By Robin Respaut and Nick Brown
FAJARDO, Puerto Rico (Reuters) – Brian Jimenez had burned through dwindling supplies of scarce gasoline on a 45-minute drive in search of somewhere to fill his grandmother’s blood thinner prescription. He ended up in Fajardo, a scruffy town of strip malls on Puerto Rico’s northeastern tip, where a line of 400 waited outside a Walmart.
The store had drawn desperate crowds of storm victims who had heard it took credit or debit cards and offered customers $20 cash back – a lifeline in an increasingly cashless society. Store employees allowed customers in, one by one, for rationed shopping trips of 15 minutes each.
Then, at noon, the store closed after its generator croaked and before Jimenez could get inside to buy his grandmother’s medicine.
“Every day we say, ‘What’s the thing that we need the most today?’ and then we wait in a line for that,” said Jimenez, a 24-year-old medical student from Ponce, on the island’s southern coast.
By Saturday, 11 days after Hurricane Maria crippled this impoverished U.S. territory, residents scrambled for all the staples of modern society – food, water, fuel, medicine, currency – in a grinding survival struggle that has gripped Puerto Ricans across social classes.
For days now, residents have awoken each morning to decide which lifeline they should pursue: gasoline at the few open stations, food and bottled water at the few grocery stores with fuel for generators, or scarce cash at the few operating banks or ATMs. The pursuit of just one of these essentials can consume an entire day – if the mission succeeds at all – as hordes of increasingly desperate residents wait in 12-hour lines.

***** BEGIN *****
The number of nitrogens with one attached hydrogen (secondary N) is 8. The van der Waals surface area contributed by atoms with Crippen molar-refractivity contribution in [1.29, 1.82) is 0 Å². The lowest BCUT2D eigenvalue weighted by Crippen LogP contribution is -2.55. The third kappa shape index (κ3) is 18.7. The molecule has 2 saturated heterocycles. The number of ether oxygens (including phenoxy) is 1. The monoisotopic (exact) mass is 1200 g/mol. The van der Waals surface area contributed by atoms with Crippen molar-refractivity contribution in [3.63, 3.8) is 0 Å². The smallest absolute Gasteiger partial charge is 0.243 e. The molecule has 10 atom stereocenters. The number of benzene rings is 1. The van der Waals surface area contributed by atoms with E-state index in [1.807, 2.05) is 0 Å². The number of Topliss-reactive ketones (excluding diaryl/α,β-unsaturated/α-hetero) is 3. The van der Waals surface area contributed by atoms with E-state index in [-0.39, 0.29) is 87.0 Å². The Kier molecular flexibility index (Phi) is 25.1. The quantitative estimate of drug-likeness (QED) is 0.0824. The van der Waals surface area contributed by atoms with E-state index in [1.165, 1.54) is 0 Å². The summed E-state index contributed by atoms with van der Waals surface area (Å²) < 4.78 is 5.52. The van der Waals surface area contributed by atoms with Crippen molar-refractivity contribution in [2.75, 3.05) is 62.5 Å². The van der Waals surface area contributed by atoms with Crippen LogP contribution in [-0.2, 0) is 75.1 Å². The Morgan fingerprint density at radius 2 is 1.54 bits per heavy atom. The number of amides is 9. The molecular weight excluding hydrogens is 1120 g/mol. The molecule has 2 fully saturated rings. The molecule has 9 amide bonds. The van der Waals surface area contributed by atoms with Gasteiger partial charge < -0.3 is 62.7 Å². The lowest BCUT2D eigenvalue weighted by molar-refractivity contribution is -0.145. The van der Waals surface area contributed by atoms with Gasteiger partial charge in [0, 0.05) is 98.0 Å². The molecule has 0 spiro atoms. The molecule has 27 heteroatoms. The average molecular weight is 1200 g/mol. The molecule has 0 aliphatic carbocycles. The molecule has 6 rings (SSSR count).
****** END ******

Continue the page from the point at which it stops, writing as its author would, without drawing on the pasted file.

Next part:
As criticism mounts about a slow disaster response by President Donald Trump’s administration, residents here in Fajardo said that had seen little if any presence from the federal government. Across the island, the sporadic presence of the Federal Emergency Management Agency or the U.S. military stood in sharp contrast to their comparatively ubiquitous presence after hurricanes Harvey and Irma recently hit Texas and Florida.
The severe shortages have thrown even relatively affluent Puerto Ricans into the same plight as the hundreds of thousands of poor residents here. The broad humanitarian crisis highlights the extreme difficulty of getting local or federal disaster relief to a remote U.S. island territory with an already fragile infrastructure and deeply indebted government.
Even those here with money to spend now cannot often access it or find places open and supplied to spend it as stores are shuttered for lack of electric power, diesel for generators, supplies or employees.
Jimenez’s failed trip to Walmart came after chasing groceries at a store near Yabucoa, near where his grandmother lived. He planned to spend the next day in one of the miles-long gas lines that snake from stations onto highways and up exit ramps.
At the beginning of many lines were stations already out of gas – but motorists still waited, hoping a fuel supply truck would eventually arrive.
“We wasted gas getting here and going back,” Jimenez said as he watched police usher dejected customers away from Walmart’s entrance. “The gas lines are ridiculous. Fifty cars is wonderful. Most are 100-plus cars.”
Another customer turned away from the Walmart, Daniel Santiago, 51, said he had waited in a gas line for 12 hours one day and 14 hours the next. Neither attempt had been successful, so he, his wife and three daughters had walked three miles to the Fajardo shopping complex, where they waited in line for the Econo grocery.